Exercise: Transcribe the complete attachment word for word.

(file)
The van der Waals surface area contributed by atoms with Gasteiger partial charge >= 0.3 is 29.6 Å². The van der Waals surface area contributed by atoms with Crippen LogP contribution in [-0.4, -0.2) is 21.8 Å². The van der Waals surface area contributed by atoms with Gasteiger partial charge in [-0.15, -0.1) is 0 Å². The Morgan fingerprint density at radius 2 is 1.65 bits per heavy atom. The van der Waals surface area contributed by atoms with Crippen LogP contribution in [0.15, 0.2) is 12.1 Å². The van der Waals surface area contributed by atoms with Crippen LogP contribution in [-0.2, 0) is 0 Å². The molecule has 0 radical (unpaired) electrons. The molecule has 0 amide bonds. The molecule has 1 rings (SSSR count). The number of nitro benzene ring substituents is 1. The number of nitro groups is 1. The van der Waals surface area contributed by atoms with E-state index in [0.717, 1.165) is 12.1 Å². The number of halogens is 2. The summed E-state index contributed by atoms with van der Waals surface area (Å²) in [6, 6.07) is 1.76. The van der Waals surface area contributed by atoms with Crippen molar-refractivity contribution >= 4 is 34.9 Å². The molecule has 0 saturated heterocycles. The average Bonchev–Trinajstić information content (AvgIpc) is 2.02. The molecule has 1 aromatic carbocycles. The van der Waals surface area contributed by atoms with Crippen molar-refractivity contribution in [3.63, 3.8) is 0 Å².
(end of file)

The van der Waals surface area contributed by atoms with Gasteiger partial charge >= 0.3 is 29.6 Å². The van der Waals surface area contributed by atoms with Crippen LogP contribution in [-0.4, -0.2) is 21.8 Å². The van der Waals surface area contributed by atoms with Gasteiger partial charge in [-0.15, -0.1) is 0 Å². The Morgan fingerprint density at radius 2 is 1.65 bits per heavy atom. The van der Waals surface area contributed by atoms with Crippen LogP contribution in [0.15, 0.2) is 12.1 Å². The van der Waals surface area contributed by atoms with Crippen LogP contribution in [-0.2, 0) is 0 Å². The molecule has 0 radical (unpaired) electrons. The molecule has 0 amide bonds. The molecule has 1 rings (SSSR count). The number of nitro benzene ring substituents is 1. The number of nitro groups is 1. The van der Waals surface area contributed by atoms with E-state index in [0.717, 1.165) is 12.1 Å². The number of halogens is 2. The summed E-state index contributed by atoms with van der Waals surface area (Å²) in [6, 6.07) is 1.76. The van der Waals surface area contributed by atoms with Crippen molar-refractivity contribution >= 4 is 34.9 Å². The molecule has 0 saturated heterocycles. The average Bonchev–Trinajstić information content (AvgIpc) is 2.02. The molecule has 1 aromatic carbocycles. The van der Waals surface area contributed by atoms with Crippen molar-refractivity contribution in [3.63, 3.8) is 0 Å².